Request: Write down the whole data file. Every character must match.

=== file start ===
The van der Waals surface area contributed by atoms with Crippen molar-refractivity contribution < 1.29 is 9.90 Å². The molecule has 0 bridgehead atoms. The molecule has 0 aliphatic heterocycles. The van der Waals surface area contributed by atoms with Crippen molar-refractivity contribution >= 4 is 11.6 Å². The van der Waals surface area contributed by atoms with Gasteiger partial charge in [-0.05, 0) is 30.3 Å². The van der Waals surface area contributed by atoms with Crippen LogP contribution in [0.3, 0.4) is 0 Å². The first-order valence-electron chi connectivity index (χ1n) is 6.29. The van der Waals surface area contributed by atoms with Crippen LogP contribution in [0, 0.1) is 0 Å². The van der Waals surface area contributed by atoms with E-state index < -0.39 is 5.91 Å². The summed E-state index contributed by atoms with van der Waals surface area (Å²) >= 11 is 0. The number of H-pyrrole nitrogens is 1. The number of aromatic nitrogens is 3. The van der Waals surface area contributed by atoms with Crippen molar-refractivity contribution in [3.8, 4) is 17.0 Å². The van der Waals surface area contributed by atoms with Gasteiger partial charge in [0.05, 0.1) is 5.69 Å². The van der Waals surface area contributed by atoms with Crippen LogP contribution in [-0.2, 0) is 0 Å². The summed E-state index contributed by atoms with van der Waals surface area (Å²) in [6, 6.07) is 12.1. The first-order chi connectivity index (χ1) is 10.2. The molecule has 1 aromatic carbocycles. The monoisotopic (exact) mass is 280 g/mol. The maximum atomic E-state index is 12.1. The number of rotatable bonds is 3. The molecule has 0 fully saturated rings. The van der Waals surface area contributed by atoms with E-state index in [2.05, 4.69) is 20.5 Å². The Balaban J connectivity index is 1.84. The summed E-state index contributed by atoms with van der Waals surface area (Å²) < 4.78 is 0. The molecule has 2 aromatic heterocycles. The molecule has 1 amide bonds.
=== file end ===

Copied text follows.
The van der Waals surface area contributed by atoms with Crippen molar-refractivity contribution < 1.29 is 9.90 Å². The molecule has 0 bridgehead atoms. The molecule has 0 aliphatic heterocycles. The van der Waals surface area contributed by atoms with Crippen molar-refractivity contribution >= 4 is 11.6 Å². The van der Waals surface area contributed by atoms with Gasteiger partial charge in [-0.05, 0) is 30.3 Å². The van der Waals surface area contributed by atoms with Crippen LogP contribution in [0.3, 0.4) is 0 Å². The first-order valence-electron chi connectivity index (χ1n) is 6.29. The van der Waals surface area contributed by atoms with Crippen LogP contribution in [0, 0.1) is 0 Å². The van der Waals surface area contributed by atoms with E-state index < -0.39 is 5.91 Å². The summed E-state index contributed by atoms with van der Waals surface area (Å²) >= 11 is 0. The number of H-pyrrole nitrogens is 1. The number of aromatic nitrogens is 3. The van der Waals surface area contributed by atoms with Crippen molar-refractivity contribution in [3.8, 4) is 17.0 Å². The van der Waals surface area contributed by atoms with Gasteiger partial charge in [0.05, 0.1) is 5.69 Å². The van der Waals surface area contributed by atoms with Crippen LogP contribution in [-0.2, 0) is 0 Å². The summed E-state index contributed by atoms with van der Waals surface area (Å²) in [6, 6.07) is 12.1. The first-order chi connectivity index (χ1) is 10.2. The molecule has 1 aromatic carbocycles. The monoisotopic (exact) mass is 280 g/mol. The maximum atomic E-state index is 12.1. The number of rotatable bonds is 3. The molecule has 0 fully saturated rings. The van der Waals surface area contributed by atoms with E-state index in [2.05, 4.69) is 20.5 Å². The Balaban J connectivity index is 1.84. The summed E-state index contributed by atoms with van der Waals surface area (Å²) < 4.78 is 0. The molecule has 2 aromatic heterocycles. The molecule has 1 amide bonds.